As a bottom-up type approach for this project, analyses on the
molecular mechanisms that control the differential transcription
of the fibroin and sericin-1 genes in the silk gland should provide
an information about a part of the networks. In complementing
this approach, a top-down type approach should also help understanding
the networks; analyses of regulation hierarchy of the homeobox
and other regulatory genes, and identification of their target
genes expressed in the labial segment, where the silk glands originate.
Previously we described cloning and labial segment-specific expression of the Bombyx Scr. Silk gland specific transcription factor-1 (SGF-1) interacts with the SA site of the sericin-1 gene and FA and FB sites of the fibroin gene. Previously, we purified and sequenced the SGF-1 40 kDa protein, and found it to be a new member of the fork head/HNF-3 family. Taking advantage of the immediate availability of Bombyx fork head (fkh) cDNA in this laboratory, we have analyzed the expression patterns of SGF-1/fkh mRNA and protein in developing embryos (see Fig. 1 and H. Kokubo et al. (1996). Development Genes Evolution, in press). At the time of embryo retraction (stage 20), the transcripts and protein were detected in the invaginating silk glands. Interestingly, preceding the appearance of the Bombyx Fkh protein in the invaginating silk glands, Bombyx Scr disappeared from the spots. This observation suggests the possibility that the Bombyx Scr is necessary to determine the nature of the labial segment and induce the silk gland invagination accompanied by the Bombyx fkh expression but the Scr protein is probably not necessary for the direct induction of Bombyx fkh expression in the invagination spots.
The following observations supported above suggestions. In the Nc/Nc embryos described by Itikawa in 1944 that lack the Bombyx Antp gene (T. Nagata et al. (1996). Genes Cells, in press), we observed ectopic expression of Bombyx Scr in the thoracic and abdominal segments (H. Kokubo et al., in preparation). These ectopic expressions resulted in inducing ectopic formation of invaginating silk glands in the prothoracic, mesothoracic, and metathoracic segments all of which revealed ectopic expression of Bombyx Fkh.
By the time when the blastokinesis finishes (stage 25) and the silk gland fully develops, the Bombyx fkh transcripts and protein were restricted to the middle and posterior regions of the silk gland. These results suggest that besides the role of the transcription factor for the silk genes the Bombyx fkh/SGF-1 may play important roles during the silk gland development.
Among many factors proposed to bind and control the fibroin and sericin-1 genes, the POU-M1 that accommodates a POU-domain identical to Drosophila Cf1a was cloned and characterized previously. The POU-M1 binds to the SC site of the sericin-1 gene and is assumed to enhance the transcription. A function assay of the POU-M1 is being pursued in cell-free transcription system. This protein also binds to the PB element of the POU-M1 gene and suppresses the transcription. The expression of the POU-M1 gene has been analyzed in Bombyx embryos by in situ hybridization and immunohistochemistry. The gene was expressed specifically for the first time at stage 18-19 in a pair of restricted sites of the labial segment where a pair of prothoracic glands is going to be formed by invagination (previously we have mistaken these as the invagination sites of the silk glands). After the silk gland invagination, the POU-M1 expression was detected in the developing silk gland and confined to the middle portion of the silk gland by late embryonic stages.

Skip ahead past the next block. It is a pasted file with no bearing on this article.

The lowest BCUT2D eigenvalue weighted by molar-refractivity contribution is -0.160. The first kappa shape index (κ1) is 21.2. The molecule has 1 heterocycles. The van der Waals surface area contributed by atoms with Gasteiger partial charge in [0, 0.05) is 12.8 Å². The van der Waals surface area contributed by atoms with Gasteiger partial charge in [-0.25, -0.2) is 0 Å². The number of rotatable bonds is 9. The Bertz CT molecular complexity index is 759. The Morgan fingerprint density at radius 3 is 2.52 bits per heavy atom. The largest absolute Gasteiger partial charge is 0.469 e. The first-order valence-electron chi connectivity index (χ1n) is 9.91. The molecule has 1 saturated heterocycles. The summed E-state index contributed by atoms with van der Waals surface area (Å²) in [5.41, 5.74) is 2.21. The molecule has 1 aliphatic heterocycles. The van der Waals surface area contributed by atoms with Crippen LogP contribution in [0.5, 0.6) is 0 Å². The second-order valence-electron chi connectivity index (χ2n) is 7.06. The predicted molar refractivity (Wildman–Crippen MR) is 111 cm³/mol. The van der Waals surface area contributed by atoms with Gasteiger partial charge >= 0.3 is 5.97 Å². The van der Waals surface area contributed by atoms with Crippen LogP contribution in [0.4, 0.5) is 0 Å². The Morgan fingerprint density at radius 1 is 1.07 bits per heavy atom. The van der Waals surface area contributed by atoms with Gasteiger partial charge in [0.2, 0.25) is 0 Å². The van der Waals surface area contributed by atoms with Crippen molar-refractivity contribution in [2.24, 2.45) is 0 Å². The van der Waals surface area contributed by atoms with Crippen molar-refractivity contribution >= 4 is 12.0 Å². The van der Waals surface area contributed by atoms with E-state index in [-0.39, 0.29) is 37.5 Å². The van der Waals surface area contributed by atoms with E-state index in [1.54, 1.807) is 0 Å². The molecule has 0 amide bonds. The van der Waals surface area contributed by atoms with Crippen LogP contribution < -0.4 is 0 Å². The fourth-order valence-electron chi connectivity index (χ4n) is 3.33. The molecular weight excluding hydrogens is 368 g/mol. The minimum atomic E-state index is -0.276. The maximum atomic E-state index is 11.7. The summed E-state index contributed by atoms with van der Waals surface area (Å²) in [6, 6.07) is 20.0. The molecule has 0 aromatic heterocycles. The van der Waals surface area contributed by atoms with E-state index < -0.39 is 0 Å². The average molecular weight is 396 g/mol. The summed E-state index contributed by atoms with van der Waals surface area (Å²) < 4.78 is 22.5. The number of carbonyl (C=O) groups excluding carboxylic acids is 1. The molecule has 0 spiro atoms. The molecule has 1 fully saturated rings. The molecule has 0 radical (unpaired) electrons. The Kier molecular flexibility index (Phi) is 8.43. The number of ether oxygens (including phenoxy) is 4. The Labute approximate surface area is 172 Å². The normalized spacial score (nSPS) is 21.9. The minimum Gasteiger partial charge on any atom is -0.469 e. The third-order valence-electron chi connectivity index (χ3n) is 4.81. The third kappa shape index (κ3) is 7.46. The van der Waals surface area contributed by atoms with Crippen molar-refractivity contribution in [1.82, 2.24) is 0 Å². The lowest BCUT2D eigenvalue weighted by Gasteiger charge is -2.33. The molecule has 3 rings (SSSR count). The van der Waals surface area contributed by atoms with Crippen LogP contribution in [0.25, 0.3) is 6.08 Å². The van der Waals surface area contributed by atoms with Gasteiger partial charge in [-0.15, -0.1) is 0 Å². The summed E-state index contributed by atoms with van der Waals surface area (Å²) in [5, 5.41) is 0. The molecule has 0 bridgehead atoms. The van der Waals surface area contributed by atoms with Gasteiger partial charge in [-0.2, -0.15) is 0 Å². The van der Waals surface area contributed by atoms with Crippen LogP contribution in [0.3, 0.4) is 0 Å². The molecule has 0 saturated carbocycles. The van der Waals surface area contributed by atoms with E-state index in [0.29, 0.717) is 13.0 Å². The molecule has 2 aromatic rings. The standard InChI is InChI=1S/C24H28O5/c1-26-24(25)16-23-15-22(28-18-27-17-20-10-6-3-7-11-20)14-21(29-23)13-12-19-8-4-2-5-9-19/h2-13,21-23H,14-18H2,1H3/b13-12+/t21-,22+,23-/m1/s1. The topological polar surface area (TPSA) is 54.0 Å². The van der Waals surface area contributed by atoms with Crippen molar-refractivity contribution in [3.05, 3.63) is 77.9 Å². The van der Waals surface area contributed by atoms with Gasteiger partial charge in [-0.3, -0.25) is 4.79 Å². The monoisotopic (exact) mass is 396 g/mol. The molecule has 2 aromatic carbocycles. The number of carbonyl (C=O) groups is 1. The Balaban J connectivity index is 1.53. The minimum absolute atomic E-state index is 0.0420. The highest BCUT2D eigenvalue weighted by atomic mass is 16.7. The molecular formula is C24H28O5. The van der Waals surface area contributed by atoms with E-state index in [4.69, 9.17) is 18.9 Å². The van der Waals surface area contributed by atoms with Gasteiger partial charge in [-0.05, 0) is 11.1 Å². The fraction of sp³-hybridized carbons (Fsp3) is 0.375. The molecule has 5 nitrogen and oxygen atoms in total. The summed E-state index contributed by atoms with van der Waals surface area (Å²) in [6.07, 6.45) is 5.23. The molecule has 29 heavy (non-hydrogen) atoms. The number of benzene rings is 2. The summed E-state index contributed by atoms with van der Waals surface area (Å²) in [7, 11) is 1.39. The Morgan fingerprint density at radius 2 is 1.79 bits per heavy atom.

Cloning of a few other transcription factors of the fibroin gene is being continued.
With an intention to study the regulator-target relationship between genes, we have begun to use an antibody-selection method of fixed chromatin in embryonic stages. Screening of one of such chromatin libraries with a POU-M1 antibody has revealed a high selection of the sericin-1 promoter covering SB and SC sites. This result indicates that the sericin-1 promoter region is one of the POU-M1 targets and this method should be useful characterizing other regulator-target relationships.
In continuation of the studies of abdominal segment identification,
we have concentrated on the study of morphogenesis of embryonic
abdominal legs. Previously we analyzed proteins in the wild type
embryos, and found that two high molecular weight proteins of
260 and 270 kDa (p260/270) are expressed specifically in a restricted
region of the abdominal legs. These proteins are not detectable
in the ECa/ECa embryo that lacks
Bombyx abd-A gene as reported previously, suggesting a
control under the Bombyx abd-A.
We have screened an embryonic cDNA library with an antibody against the p260/270 and obtained one type of cDNA. This cDNA encodes a long open reading frame. Amino acid sequences from the N-terminal and two other regions of the p270 matched with those of the deduced sequence. Northern blot analysis revealed the p270 transcripts from embryonic stage 19-20, whereas the Bombyx abd-A transcripts were observed from stage 17-18. From these results we speculate that the Bombyx abd-A may directly regulate the expression of the p270.
Hui, C.-c. and Suzuki, Y. (1995) Regulation of the silk protein genes and the homebox genes in silk gland development. In Molecular model systems in the Lepidoptera (M. R. Goldsmith and A. S. Wilkins, eds.), Cambridge University Press, Cambridge, pp. 249-271.
Mach, V., Takiya, S., Ohno, K., Handa, H., Imai, T. and Suzuki, Y. (1995) Silk gland factor-1 involved in the regulation of Bombyx sericin-1 gene contains Fork head motif. J. Biol. Chem. 270, 9340-9346.
Ueno, K., Nagata, T. and Suzuki, Y. (1995) Roles of homeotic genes in the Bombyx body plan. In Molecular model systems in the Lepidoptera (M. R. Goldsmith and A. S. Wilkins, eds.), Cambridge University Press, Cambridge, pp. 165-180.
Xu, P.-X., Xu, X. and Suzuki, Y. (1995) Molecular cloning of a zinc finger protein belonging to the GLI-Krüppel family and its expression in the silk gland. Develop. Growth Differ. 37, 149-155.